"Are you all right?" she asked instantly.

His grin—despite what looked like a split, inflamed lower lip— told the story even as he answered, "Couldn't be better. Did you want a slice of bread? This?" She nodded mutely; he cut off a generous slice of the cheese bread, laying it on her plate, and then secured the knife by thrusting it back into the block provided.

Now an older man appeared at his left. He was stout, with whitening dark hair, wearing an ill-fitting cream-colored suit that seemed out of place on the beach although some other men, including Horace Madison, were also dressed in summer suits, and Betty could just see that there was still a third man, tall and thin, hovering some feet behind both of them. She could not make him out very well in the dusk, but he appeared to be wearing a leather jacket much too heavy for the warm weather.

A whoop of joy came from their left and suddenly the small campfires next to the firepit, divested of their cooking apparatus, roared up, scattering sparks and soot as several of the partygoers deposited armfuls of driftwood on them to make one large bonfire.

Priscilla appeared at Betty's right elbow, with Dick behind her. "Elly! There you are! I know you love to sing, so I wanted to catch you. That's the signal that they're going to start the singalong. Mr. Grady plays the guitar and one of the Miner cousins has a banjo, so we'll have a jolly time." She blinked at the figure at Betty's left, then said delightedly, "Why, Mr. Dale! I didn't know you'd be returning for the clambake! How is your aunt?"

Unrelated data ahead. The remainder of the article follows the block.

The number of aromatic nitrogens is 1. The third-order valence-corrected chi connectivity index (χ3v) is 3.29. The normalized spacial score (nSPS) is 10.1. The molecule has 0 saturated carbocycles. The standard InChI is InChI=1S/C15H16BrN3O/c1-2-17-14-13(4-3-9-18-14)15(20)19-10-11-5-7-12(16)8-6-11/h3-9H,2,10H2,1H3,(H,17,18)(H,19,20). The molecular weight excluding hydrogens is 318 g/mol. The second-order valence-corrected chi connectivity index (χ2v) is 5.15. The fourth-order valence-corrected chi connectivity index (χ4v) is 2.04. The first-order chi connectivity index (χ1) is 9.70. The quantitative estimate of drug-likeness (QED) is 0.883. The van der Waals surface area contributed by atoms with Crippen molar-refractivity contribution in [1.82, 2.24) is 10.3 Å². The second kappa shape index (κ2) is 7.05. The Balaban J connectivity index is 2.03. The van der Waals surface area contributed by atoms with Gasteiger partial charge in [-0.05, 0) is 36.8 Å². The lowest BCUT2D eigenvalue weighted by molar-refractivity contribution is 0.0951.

Artie took her proffered hand while murmuring some words about his relative being in better health, trying to avoid Dick's curious stare, for although the young man had heard about the Albrights' notable clam-seller, he had never been introduced before now. Priscilla did the honors and Dick kept his voice level as he responded, "Pleased to meet you finally, Mr. Dale. I've heard a great deal about you."

"Nothing too scandalous, I hope," Artie answered cheerfully.

From the depths of the crowd surrounding the now-dancing fires, an all-too-well-known voice shouted out, "C'mon, Jakey, get some more wood on. We want to see each other out here when you're done!"

The obliging "Jakey," whomever he was, and his compatriots complied and in a few seconds had they had thrown still more combustibles on the fires: driftwood, brush, paper scraps, and anything else so that they roared up once more, the leaping flames illuminating the onlookers three deep. And there approaching the food tables with an easy stride and a smug face was Steven Carlisle, his parents some steps behind them, his mother deep in conversation with the Daily News reporter who had "just happened" to attend.

"Well, well," Artie said, more to the stout man to his left than to Betty, but she and Priscilla and Dick heard every word, "look who's here, right in the spotlight where we want him. Very exciting."

"Artie!" Betty hissed, "what are you up to?"

"Fireworks aren't always for Fourth of July, kid," he answered carelessly, sauntering forward to meet Steve, his thumbs hooked in the pockets of his blue jeans. "Hiya, Stevie."

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The Shell Pendant Mystery is ©2002 by Linda M. Young